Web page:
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ML320 2002
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Discussion Starter #1 (Edited)
ML320 does 18.5 mpg in mixed city and highway driving during warm seasons. After the temperatures dropped below 30F, gas mileage dropped to 17 mpg or less. Engine feels like has less power than usual. I hear high pitch whining noise changing along with the engine RPM, might be my PS pump. Tire pressures are at normal level. No lights are lit on the dashboard. Any ideas what should I check?
 

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2003 ml500, 2004 ml350
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724 Posts
Since you are in the USA, I do not know about the rest of the world i imagine in tropics or equator it is mute.

In the US we have summer gas and winter gas. Winter gas packs less energy 1.7% less, this and

warming up your car 0 mpg or

short trips cold engine 22% drop in mileage on short trips.

12% drop at 22degrees F

Just curious are you using high octane?
We switch back and forth.

Plus your in Indy? that makes it worse!
 

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Dallas, Texas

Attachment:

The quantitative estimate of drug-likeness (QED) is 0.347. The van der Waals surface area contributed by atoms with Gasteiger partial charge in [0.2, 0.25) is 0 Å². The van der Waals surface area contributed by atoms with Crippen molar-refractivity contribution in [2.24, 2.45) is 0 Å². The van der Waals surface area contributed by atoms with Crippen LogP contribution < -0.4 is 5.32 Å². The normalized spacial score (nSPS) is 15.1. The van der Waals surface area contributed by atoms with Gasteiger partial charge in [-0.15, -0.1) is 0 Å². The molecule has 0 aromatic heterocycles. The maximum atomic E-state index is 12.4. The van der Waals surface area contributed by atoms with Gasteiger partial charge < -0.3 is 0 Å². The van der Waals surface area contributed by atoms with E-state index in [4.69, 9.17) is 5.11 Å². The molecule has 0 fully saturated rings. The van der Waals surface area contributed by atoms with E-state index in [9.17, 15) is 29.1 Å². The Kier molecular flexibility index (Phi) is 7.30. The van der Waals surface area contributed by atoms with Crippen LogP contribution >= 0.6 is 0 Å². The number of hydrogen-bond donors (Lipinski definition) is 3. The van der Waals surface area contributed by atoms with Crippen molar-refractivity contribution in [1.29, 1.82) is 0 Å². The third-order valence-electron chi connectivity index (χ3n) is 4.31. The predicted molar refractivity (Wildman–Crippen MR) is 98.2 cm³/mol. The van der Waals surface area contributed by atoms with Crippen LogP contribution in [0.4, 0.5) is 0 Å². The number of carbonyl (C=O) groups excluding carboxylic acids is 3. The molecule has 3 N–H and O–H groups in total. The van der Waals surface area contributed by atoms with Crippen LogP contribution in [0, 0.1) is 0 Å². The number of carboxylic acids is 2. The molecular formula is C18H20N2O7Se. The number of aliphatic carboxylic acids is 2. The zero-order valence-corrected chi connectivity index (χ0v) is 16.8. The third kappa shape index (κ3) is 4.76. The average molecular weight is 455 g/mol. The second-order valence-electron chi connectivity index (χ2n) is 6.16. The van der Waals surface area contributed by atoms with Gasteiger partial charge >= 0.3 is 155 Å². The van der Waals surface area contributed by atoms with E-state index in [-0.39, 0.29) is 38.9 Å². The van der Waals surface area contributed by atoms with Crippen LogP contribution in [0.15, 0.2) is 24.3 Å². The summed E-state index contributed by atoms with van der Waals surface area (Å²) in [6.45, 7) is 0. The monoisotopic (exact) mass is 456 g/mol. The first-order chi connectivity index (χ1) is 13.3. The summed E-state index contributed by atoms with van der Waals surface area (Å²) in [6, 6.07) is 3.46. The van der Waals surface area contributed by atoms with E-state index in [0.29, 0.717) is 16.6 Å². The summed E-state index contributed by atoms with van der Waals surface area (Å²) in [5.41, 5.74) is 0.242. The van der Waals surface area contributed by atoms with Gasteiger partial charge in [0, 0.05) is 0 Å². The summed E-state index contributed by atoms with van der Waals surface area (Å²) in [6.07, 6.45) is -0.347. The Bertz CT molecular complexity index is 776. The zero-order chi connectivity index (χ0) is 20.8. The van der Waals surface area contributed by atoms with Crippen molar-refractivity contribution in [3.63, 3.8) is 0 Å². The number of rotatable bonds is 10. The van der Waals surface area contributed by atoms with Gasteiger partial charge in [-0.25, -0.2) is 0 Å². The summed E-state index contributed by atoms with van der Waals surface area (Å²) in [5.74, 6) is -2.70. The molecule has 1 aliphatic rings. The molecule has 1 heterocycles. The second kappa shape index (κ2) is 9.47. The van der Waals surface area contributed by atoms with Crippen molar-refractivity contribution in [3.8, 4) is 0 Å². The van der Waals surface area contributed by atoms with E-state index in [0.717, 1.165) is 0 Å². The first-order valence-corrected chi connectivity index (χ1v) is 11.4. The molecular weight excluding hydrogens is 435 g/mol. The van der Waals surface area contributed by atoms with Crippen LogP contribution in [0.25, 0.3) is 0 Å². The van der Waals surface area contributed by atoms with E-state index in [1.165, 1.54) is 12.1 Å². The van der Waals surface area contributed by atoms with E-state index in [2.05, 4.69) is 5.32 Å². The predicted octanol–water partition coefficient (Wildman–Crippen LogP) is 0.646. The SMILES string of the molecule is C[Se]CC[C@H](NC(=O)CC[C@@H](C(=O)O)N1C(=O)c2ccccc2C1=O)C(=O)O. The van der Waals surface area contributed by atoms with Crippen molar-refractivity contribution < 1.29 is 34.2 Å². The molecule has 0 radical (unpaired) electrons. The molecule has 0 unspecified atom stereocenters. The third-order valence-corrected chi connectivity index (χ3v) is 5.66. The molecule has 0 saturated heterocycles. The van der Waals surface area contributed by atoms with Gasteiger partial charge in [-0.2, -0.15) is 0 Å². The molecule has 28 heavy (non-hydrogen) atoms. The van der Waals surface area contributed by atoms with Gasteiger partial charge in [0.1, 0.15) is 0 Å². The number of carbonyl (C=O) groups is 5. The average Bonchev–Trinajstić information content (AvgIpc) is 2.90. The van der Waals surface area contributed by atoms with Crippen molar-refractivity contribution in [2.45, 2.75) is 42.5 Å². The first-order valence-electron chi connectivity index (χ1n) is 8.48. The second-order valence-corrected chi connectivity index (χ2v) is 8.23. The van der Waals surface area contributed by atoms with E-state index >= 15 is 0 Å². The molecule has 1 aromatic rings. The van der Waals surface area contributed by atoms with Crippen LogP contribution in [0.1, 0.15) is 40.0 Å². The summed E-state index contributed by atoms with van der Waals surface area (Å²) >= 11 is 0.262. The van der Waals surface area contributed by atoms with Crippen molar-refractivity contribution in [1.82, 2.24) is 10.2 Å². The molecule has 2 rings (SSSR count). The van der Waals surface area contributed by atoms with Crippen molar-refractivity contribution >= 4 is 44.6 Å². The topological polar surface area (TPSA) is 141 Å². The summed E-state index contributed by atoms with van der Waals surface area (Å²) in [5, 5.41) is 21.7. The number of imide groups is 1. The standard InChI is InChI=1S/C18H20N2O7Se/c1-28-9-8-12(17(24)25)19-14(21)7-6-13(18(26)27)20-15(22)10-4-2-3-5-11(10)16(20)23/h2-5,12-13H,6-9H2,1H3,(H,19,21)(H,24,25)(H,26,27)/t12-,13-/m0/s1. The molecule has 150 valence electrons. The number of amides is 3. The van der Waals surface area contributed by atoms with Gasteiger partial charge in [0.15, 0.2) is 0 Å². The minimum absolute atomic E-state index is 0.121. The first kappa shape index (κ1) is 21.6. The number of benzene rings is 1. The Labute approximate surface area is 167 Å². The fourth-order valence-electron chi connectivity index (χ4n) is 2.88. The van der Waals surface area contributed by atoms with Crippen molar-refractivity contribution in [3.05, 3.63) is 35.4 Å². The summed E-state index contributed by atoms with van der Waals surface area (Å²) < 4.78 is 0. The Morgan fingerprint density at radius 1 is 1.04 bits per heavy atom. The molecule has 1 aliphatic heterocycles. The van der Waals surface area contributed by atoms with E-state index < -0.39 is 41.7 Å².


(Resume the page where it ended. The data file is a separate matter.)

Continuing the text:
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Short commutes never bring diff fluids and bearing grease to operating temperature. Engine stays in rich running phase longer. It all adds up.

And as per previous post winter fuel is less caloric.
 

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'73 450 SLC / '74 450 SL / '01 ML55
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ML320 does 18.5 mph in mixed city and highway driving during warm seasons. After the temperatures dropped below 30F, gas mileage dropped to 17 mpg or less. Engine feels like has less power than usual. I hear high pitch whining noise changing along with the engine RPM, might be my PS pump. Tire pressures are at normal level. No lights are lit on the dashboard. Any ideas what should I check?
18.5 mph. Hope you not going cross country.

sorry for the ding
 

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2000 ML55 sold😢 2013 ML500,😁 2015 C250 estate wagon, 1927 Dodge 4 sedan, 1929 Dodge